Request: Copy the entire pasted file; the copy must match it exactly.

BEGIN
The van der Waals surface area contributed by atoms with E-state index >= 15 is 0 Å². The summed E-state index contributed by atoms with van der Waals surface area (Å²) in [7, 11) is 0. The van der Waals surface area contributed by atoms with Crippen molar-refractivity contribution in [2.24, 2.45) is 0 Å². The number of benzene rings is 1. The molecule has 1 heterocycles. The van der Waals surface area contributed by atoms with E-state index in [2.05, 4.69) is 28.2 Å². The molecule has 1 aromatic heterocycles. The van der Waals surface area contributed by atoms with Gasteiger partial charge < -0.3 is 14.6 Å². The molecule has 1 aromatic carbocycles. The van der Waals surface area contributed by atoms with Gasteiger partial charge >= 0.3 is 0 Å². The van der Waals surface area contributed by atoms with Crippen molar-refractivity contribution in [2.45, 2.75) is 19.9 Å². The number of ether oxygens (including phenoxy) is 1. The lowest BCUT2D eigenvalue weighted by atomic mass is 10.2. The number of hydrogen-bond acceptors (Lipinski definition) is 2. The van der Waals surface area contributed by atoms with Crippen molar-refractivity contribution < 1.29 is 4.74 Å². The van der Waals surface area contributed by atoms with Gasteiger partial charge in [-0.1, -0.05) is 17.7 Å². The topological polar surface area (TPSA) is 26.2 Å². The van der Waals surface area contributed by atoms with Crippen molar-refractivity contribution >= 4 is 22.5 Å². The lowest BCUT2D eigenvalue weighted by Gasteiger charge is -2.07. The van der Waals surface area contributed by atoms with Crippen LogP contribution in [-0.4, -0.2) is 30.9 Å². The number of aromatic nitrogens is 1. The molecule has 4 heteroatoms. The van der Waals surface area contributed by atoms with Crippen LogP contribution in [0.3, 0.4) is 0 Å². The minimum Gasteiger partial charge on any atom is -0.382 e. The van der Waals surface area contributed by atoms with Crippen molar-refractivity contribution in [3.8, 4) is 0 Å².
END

The van der Waals surface area contributed by atoms with E-state index >= 15 is 0 Å². The summed E-state index contributed by atoms with van der Waals surface area (Å²) in [7, 11) is 0. The van der Waals surface area contributed by atoms with Crippen molar-refractivity contribution in [2.24, 2.45) is 0 Å². The number of benzene rings is 1. The molecule has 1 heterocycles. The van der Waals surface area contributed by atoms with E-state index in [2.05, 4.69) is 28.2 Å². The molecule has 1 aromatic heterocycles. The van der Waals surface area contributed by atoms with Gasteiger partial charge < -0.3 is 14.6 Å². The molecule has 1 aromatic carbocycles. The van der Waals surface area contributed by atoms with Gasteiger partial charge >= 0.3 is 0 Å². The van der Waals surface area contributed by atoms with Crippen molar-refractivity contribution in [2.45, 2.75) is 19.9 Å². The number of ether oxygens (including phenoxy) is 1. The lowest BCUT2D eigenvalue weighted by atomic mass is 10.2. The number of hydrogen-bond acceptors (Lipinski definition) is 2. The van der Waals surface area contributed by atoms with Crippen molar-refractivity contribution < 1.29 is 4.74 Å². The van der Waals surface area contributed by atoms with Gasteiger partial charge in [-0.1, -0.05) is 17.7 Å². The topological polar surface area (TPSA) is 26.2 Å². The van der Waals surface area contributed by atoms with Crippen molar-refractivity contribution >= 4 is 22.5 Å². The lowest BCUT2D eigenvalue weighted by Gasteiger charge is -2.07. The van der Waals surface area contributed by atoms with Crippen LogP contribution in [-0.4, -0.2) is 30.9 Å². The number of aromatic nitrogens is 1. The molecule has 4 heteroatoms. The van der Waals surface area contributed by atoms with Crippen LogP contribution in [0.3, 0.4) is 0 Å². The minimum Gasteiger partial charge on any atom is -0.382 e. The van der Waals surface area contributed by atoms with Crippen molar-refractivity contribution in [3.8, 4) is 0 Å².